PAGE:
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After The End Credit Scene

May 30, 2019

Go home. . .it’s over!

The first End Credit Scene I ever remember was at the end of Ferris Bueller’s Day Off. After all the credits have rolled, the screen went blank. Then, a door opens. Ferris Bueller walks out in his bathrobe and tells us all to leave the theater.

I’m old enough to have seen FBDO in theaters. I don’t remember why we were waiting around. Maybe my friends and I were simply talking. Maybe we were waiting for traffic to clear out. Whatever the reason, it was a complete surprise to see the End Credit Scene.

Current movies, especially Marvel movies have turned End Credit Scenes into an important marketing tool. The only question is how many End Credit Scenes a movie will have.

They’ve become so common, in fact, that when Avengers Endgame didn’t have an End Credit Scene, it became noteworthy.

But, what comes after the End Credit Scene? You leave the theater. Throw away your paper popcorn bucket and get on with your life. The brief suspension of your disbelief is complete. Time to get back to normal stuff.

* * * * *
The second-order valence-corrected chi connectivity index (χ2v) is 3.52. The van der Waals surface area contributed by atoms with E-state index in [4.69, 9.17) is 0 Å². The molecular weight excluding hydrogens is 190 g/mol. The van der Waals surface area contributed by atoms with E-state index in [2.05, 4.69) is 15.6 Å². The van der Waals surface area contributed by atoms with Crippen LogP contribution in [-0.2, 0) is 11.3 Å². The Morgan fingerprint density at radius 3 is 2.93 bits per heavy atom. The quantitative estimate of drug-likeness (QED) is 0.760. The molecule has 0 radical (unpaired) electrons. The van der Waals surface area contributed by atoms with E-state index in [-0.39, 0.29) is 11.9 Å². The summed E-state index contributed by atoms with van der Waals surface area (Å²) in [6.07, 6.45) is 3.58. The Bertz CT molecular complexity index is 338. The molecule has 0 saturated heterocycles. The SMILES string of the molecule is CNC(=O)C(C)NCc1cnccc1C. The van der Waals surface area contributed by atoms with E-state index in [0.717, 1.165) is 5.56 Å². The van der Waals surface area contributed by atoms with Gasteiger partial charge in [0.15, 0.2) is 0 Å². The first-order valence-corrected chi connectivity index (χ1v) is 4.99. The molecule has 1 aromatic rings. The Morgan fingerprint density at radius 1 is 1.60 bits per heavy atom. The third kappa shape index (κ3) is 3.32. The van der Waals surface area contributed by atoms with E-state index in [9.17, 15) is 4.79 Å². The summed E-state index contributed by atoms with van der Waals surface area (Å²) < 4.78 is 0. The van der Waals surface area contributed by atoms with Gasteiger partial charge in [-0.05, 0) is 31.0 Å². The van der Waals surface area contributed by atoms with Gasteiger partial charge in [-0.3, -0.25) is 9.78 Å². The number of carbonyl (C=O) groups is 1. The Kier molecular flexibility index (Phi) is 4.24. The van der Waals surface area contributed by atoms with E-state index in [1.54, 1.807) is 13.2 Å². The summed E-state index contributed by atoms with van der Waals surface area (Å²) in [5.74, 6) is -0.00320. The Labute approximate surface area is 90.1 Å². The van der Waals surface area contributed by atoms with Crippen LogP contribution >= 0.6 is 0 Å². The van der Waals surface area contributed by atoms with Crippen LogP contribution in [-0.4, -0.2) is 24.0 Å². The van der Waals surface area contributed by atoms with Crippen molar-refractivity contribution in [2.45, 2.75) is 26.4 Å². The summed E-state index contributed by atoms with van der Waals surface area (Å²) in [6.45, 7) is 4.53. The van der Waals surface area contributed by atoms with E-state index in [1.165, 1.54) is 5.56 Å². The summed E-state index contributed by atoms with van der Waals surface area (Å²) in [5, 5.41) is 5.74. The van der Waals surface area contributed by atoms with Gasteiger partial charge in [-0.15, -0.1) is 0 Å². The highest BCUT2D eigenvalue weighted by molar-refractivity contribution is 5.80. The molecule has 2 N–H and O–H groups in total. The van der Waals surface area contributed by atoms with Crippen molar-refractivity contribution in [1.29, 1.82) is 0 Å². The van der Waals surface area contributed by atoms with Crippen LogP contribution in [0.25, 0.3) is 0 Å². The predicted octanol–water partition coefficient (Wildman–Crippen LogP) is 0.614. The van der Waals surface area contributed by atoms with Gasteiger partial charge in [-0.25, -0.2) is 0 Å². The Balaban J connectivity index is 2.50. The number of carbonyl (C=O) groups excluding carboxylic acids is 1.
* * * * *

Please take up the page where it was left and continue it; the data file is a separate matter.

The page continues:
The last month at work has been an IT Adventure movie. Some stuff I can tell. Some I’ll never tell. But, it’s pretty much complete.

Like any good adventure movie, I bounced from crisis to fire to executive briefing without time to slow down much.

Now, I’m back to my normal job cadence. I found myself today, wondering what crisis I was supposed to be focused on. It was unsettling when I couldn’t figure out which one was most pressing. . .because I didn’t have a pressing crisis.

If life has any sense of irony, about the time I get comfortable with my work/life balance again, something will blow up and catch on fire.

But, then explosions are a part of good action movies. Until that one starts I think I’ll take Ferris Bueller’s advice and just go home.

It’s over. (For now, anyway.)

Rodney M Bliss is an author, columnist and IT Consultant. His blog updates every weekday. He lives in Pleasant Grove, UT with his lovely wife, thirteen children and grandchildren.

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(c) 2019 Rodney M Bliss, all rights reserved

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